The DeLucas also object to the Report's denial of Defendants' Daubert motion to exclude the report and testimony of Vincent Ettari, Plaintiffs' engineering expert. The DeLucas argue that Ettari's conclusion that building activity by the DeLucas damaged the Cullens' foundation lacked a causal connection, and that his "justification for cause and effect was the assertion that 'anything that occurs within six feet of that wall . . . will have an effect on the wall." (DeLuca Defs. Objs. 20.) This argument has its basis in the "time-lag between the events in question [and] when the damage was discovered, and what might have occurred during the intervening years before Ettari became involved in the case." (Report at 33-34).

The DeLucas' attacks on the Ettari report are typical of questions suitable for cross-examination, but do not form the bases of a successful Daubert challenge. Any supposed faults in the Ettari's methodology go to the "weight, not the admissibility, of his testimony." McCullock, 61 F.3d at 1044. Although he did not spell out the causal link between the DeLucas' construction activity and the forces acting on the Cullens' foundation, Ettari laid out the nature of the forces, and the effect the forces had on local materials. Ettari's theory is that the south side of the Cullens' foundation is composed of dry stack field stones called "Ashlar" which, though highly resistant to the compressive forces naturally exerted by a home or building, have "very little resistance against [the] tensile forces" which the DeLucas' construction activity allegedly exerted. (DeLuca Decl. Ex. 35 ("Ettari Report") in Support of DeLuca Defs.' Mem. 36.) Ettari concluded that:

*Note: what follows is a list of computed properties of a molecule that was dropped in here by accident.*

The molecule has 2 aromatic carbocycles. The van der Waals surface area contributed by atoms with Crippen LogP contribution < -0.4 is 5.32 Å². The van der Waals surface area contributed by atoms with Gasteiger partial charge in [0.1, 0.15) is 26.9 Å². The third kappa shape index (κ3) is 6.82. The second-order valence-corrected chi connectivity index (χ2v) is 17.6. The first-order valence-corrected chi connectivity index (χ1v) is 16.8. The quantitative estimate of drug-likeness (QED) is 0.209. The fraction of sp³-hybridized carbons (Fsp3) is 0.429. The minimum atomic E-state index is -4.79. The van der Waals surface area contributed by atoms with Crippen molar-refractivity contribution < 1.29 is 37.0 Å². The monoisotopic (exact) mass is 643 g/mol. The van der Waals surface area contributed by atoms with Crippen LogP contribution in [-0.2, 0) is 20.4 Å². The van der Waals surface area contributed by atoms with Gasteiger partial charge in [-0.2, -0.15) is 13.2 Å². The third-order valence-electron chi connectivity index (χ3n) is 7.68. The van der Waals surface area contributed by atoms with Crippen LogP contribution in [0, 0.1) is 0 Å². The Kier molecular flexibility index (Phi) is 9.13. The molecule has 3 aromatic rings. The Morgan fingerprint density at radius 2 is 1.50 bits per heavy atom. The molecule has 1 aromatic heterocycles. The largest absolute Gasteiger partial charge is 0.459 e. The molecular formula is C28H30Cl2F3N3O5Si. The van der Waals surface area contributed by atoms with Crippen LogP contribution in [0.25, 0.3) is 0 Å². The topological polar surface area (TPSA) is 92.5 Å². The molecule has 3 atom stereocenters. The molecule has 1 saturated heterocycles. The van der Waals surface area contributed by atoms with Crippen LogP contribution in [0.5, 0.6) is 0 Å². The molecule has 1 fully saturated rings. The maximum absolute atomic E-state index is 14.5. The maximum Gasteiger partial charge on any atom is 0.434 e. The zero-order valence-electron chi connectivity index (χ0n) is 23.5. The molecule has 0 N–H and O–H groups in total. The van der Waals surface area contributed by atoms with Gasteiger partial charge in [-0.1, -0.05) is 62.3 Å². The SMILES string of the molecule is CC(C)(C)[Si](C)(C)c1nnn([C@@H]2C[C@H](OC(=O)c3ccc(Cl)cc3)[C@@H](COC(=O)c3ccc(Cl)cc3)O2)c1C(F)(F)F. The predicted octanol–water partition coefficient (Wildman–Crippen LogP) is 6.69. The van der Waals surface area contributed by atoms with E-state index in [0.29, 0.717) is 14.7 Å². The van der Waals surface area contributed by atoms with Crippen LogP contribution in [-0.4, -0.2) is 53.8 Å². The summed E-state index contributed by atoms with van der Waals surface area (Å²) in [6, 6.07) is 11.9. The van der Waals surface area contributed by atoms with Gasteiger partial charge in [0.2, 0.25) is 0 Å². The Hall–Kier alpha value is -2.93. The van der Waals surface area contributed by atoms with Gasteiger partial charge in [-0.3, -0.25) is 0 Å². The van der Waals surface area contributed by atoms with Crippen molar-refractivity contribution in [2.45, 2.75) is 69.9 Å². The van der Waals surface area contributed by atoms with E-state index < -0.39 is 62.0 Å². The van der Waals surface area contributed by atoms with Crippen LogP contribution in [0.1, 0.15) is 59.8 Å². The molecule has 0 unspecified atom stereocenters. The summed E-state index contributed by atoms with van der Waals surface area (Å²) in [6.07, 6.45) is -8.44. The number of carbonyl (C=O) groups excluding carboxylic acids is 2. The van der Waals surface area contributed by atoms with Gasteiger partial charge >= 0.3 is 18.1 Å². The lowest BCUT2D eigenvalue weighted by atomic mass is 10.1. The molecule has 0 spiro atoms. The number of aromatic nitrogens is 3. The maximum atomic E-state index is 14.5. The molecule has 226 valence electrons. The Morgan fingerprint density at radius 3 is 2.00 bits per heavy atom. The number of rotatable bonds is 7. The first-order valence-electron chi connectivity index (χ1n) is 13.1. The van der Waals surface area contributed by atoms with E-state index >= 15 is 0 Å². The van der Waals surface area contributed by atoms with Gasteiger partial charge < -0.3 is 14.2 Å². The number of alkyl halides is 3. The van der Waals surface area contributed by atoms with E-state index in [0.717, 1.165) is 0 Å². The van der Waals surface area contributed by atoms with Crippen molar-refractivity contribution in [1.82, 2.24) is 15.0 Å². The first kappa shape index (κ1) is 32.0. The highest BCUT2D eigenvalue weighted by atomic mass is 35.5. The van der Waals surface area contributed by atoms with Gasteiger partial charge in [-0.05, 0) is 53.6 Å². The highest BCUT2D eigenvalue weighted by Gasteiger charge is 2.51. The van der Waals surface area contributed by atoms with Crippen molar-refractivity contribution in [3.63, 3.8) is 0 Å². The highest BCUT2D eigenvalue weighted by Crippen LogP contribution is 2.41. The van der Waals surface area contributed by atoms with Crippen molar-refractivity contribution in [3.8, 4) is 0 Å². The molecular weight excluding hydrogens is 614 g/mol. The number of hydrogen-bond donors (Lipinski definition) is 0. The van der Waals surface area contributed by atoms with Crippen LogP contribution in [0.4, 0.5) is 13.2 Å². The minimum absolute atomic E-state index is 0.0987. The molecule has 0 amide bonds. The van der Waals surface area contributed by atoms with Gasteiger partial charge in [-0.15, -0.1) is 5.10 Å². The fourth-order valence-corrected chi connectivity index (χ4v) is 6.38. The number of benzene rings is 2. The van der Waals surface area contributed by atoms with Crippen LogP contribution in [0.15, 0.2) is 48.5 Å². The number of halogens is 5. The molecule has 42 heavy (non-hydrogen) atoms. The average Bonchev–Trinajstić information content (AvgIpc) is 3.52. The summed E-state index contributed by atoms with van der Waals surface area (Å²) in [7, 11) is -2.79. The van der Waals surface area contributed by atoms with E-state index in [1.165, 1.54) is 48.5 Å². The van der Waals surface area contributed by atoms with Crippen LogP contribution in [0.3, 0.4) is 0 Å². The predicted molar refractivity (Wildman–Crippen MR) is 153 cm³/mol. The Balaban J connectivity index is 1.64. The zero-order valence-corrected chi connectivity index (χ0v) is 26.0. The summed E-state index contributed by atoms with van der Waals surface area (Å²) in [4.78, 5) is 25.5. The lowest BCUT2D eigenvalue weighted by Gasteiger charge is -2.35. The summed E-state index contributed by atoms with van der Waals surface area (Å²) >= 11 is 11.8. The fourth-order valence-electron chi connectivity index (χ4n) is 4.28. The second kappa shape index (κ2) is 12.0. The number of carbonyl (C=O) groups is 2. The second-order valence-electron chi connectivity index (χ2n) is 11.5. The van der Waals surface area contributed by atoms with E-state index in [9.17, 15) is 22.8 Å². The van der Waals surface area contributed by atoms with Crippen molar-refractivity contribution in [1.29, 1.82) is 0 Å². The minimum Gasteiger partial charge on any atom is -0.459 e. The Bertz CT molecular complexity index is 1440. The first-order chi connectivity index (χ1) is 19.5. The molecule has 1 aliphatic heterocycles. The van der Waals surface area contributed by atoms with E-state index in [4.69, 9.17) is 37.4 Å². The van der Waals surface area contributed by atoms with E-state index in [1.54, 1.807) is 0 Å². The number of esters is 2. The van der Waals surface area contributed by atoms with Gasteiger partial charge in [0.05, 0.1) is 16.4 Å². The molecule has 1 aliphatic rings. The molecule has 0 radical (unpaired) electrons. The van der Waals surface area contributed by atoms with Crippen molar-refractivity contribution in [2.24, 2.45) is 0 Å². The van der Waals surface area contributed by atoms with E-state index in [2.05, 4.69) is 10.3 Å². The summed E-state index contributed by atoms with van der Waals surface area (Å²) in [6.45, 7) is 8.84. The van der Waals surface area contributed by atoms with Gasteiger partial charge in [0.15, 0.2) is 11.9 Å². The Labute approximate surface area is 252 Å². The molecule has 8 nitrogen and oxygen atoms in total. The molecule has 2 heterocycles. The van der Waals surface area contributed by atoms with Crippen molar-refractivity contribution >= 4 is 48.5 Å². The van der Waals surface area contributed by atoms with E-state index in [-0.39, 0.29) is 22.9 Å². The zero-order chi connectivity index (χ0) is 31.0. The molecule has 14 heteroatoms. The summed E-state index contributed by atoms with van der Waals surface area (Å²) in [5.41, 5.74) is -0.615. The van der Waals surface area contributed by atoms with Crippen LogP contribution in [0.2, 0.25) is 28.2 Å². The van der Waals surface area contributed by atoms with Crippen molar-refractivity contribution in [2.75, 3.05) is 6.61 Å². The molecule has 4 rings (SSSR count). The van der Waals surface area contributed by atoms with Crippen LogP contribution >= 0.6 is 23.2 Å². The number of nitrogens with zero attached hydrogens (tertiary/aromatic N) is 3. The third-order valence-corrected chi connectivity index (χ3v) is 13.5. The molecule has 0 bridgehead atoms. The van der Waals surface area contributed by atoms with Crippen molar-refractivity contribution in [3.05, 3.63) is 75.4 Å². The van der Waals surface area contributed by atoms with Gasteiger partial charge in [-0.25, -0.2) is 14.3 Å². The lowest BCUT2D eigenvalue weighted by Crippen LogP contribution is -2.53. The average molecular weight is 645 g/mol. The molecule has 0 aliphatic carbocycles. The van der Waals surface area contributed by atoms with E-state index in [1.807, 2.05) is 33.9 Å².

When the contractor engaged by [the DeLucas] excavated holes immediately adjacent to the south foundation wall of the Cullen Dwelling, that contractor imposed tensile forces in the foundation wall which the ashlar matrix could not withstand. As a result, stones

[ ] popped out of the matrix of the foundation wall, leaving that foundation wall in a weakened condition.

(Ettari Report 50.) The Court finds no clear error in Judge Smith's conclusion that "[i]n the end, '[v]igorous cross-examination, presentation of contrary evidence, and careful instruction on the burden of proof are the traditional and appropriate means of attacking shaky but admissible evidence.'" (Report at 34.)

G. The Cullens' Daubert Motions

Plaintiffs have not objected to the portion of the Report denying their Daubert motions seeking preclusion of the DeLucas' experts, and accordingly I have no occasion to review that ruling.

III. Conclusion

It is hereby ORDERED that Magistrate Judge Smith's Report dated November 28, 2008, is adopted as the decision of the Court to the extent that it is consistent with this Order. The Clerk of Court is repectfully directed to terminate the pending motions (Docs. 85, 95, and 98).